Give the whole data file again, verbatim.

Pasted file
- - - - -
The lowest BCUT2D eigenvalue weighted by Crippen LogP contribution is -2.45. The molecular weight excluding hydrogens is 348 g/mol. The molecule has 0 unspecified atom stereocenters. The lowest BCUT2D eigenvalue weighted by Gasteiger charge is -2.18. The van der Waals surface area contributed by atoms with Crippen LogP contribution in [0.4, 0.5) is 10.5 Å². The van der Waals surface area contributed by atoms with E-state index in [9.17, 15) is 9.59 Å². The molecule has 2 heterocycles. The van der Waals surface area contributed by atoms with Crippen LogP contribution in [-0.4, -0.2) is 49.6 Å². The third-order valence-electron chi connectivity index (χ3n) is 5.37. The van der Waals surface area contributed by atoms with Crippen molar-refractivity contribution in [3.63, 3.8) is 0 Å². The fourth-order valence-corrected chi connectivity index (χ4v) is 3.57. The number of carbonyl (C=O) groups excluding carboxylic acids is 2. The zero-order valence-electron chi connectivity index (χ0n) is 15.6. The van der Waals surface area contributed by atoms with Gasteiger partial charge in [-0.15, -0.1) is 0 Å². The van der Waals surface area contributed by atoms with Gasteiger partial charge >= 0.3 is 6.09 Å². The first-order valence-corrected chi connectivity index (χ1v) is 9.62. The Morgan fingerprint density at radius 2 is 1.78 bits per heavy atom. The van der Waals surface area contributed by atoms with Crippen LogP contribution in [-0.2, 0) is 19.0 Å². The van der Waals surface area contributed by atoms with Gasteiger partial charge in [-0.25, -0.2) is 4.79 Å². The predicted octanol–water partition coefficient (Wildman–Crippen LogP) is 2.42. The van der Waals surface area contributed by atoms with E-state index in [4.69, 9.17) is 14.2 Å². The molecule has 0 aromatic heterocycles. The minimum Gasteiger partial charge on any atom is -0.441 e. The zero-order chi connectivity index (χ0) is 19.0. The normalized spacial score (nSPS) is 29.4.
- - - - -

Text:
The lowest BCUT2D eigenvalue weighted by Crippen LogP contribution is -2.45. The molecular weight excluding hydrogens is 348 g/mol. The molecule has 0 unspecified atom stereocenters. The lowest BCUT2D eigenvalue weighted by Gasteiger charge is -2.18. The van der Waals surface area contributed by atoms with Crippen LogP contribution in [0.4, 0.5) is 10.5 Å². The van der Waals surface area contributed by atoms with E-state index in [9.17, 15) is 9.59 Å². The molecule has 2 heterocycles. The van der Waals surface area contributed by atoms with Crippen LogP contribution in [-0.4, -0.2) is 49.6 Å². The third-order valence-electron chi connectivity index (χ3n) is 5.37. The van der Waals surface area contributed by atoms with Crippen molar-refractivity contribution in [3.63, 3.8) is 0 Å². The fourth-order valence-corrected chi connectivity index (χ4v) is 3.57. The number of carbonyl (C=O) groups excluding carboxylic acids is 2. The zero-order valence-electron chi connectivity index (χ0n) is 15.6. The van der Waals surface area contributed by atoms with Gasteiger partial charge in [-0.15, -0.1) is 0 Å². The van der Waals surface area contributed by atoms with Gasteiger partial charge >= 0.3 is 6.09 Å². The first-order valence-corrected chi connectivity index (χ1v) is 9.62. The Morgan fingerprint density at radius 2 is 1.78 bits per heavy atom. The van der Waals surface area contributed by atoms with Crippen LogP contribution in [-0.2, 0) is 19.0 Å². The van der Waals surface area contributed by atoms with Gasteiger partial charge in [-0.25, -0.2) is 4.79 Å². The predicted octanol–water partition coefficient (Wildman–Crippen LogP) is 2.42. The van der Waals surface area contributed by atoms with E-state index in [4.69, 9.17) is 14.2 Å². The molecule has 0 aromatic heterocycles. The minimum Gasteiger partial charge on any atom is -0.441 e. The zero-order chi connectivity index (χ0) is 19.0. The normalized spacial score (nSPS) is 29.4.